“Mama, what would happen if all the kangaroos in Australia started jumping at the same time and flipped the world so that Australia was on top?
“Well, I don’t know exactly. Do you think we would fall off?”
“Nooo, silly. There’s gravity.”
“Would we be upside down?
“Mama, what would happen if I lassoed the sun and brought it down and melted all the snow?”
“What would the polar bears and seals do?”
“It’s summer; there’s no snow on the ground.”
“Not now, in the winter.”
“Then I guess you couldn’t go sledding.”
“Mama, what would happen if I got a rope and tied the sun and a rain cloud to a tree? Would I get a rainbow? Sunshine and rain are the two ingredients you need to make a rainbow.”
We have landed thoroughly and completely in the “What would happen if?” developmental stage of childhood. It’s a stage fueled by imagination. It’s a stage exhausting for the parent who is continually bombarded by these out-of-left-field questions. First you have to understand the question, which isn’t always trivial; then you have to come up with an appropriately imaginative response.
Occasionally though, among these wildly imaginative questions, is the poignant observation—“sunshine and rain are the two ingredients you need to make a rainbow.” Suddenly your five-year-old, in her wild attempt to figure out how to generate her own rainbows by capturing the sun and a rain cloud, has made you think. If you want a rainbow, you need both rain and sun. (There’s an entire article in that one sentence.)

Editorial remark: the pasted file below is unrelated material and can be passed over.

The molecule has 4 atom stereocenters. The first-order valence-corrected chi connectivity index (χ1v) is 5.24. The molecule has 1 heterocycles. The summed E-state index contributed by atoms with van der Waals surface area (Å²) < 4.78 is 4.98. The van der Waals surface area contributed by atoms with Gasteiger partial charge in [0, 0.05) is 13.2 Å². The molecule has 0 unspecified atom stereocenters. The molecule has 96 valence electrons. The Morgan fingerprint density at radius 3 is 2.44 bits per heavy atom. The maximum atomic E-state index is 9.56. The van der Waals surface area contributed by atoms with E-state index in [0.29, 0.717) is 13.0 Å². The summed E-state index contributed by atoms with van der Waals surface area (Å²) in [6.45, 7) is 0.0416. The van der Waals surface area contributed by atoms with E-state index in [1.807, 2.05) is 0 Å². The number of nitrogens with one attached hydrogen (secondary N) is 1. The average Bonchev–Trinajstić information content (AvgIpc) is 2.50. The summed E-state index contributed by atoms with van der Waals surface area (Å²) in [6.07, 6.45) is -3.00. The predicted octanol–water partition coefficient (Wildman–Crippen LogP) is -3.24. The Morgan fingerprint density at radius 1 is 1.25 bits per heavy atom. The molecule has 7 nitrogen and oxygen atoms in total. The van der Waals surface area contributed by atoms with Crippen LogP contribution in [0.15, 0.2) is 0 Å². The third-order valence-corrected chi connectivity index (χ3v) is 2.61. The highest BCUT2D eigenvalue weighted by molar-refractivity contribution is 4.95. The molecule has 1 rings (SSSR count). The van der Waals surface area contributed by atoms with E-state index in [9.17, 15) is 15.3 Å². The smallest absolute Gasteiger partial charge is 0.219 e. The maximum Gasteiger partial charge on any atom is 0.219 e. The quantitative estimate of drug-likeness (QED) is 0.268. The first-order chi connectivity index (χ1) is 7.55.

Sometimes these “what would happen if” questions excite me, because my daughter is thinking like a scientist. She’s looking at the world around her, observing it and asking questions about it. And, like the best science, she’s doing it with imagination.
“Mama, what would happen if I mixed my pop rocks with my fruit punch?” Seriously, that one is right up there with “what would happen if I added Mentos to Diet Coke?”
Admittedly, sometimes these “what would happen if” questions give me indigestion.
“Mama, why can’t you put tinfoil in the microwave, what would happen if you did?”
“Mama, what would happen if I swallowed a fork?”
“Well I would probably have to take you to the hospital.”
“Even if it was a cooked fork?”
An imaginative mind is a wonderful, scary thing, and parenting is not for the faint of heart. But I think it is my job to encourage these conversations, to talk about the possible consequences of “what would happen if”.
So, we will boil some red cabbage this summer and add a little baking soda to the liquid we get and see what happens. And then we will ask, hmm…what would happen if we added vinegar? And we will talk about pH; then we will add some of the water from the fish aquarium. And we will ask “what would happen if we added…”
She won’t learn a thing about the hydrogen ion concentration in the solution, but she might pick up the terms “acid” and “base”. She might realize that one way you learn things is by asking “what would happen if”.
And wow, what would happen if all the kangaroos in Australia started jumping up and down at the same time?
Credit to the Kitchen Pantry Scientist Kid Science Premium App for the experiment described here.
© 2012 Michele Arduengo. All rights reserved.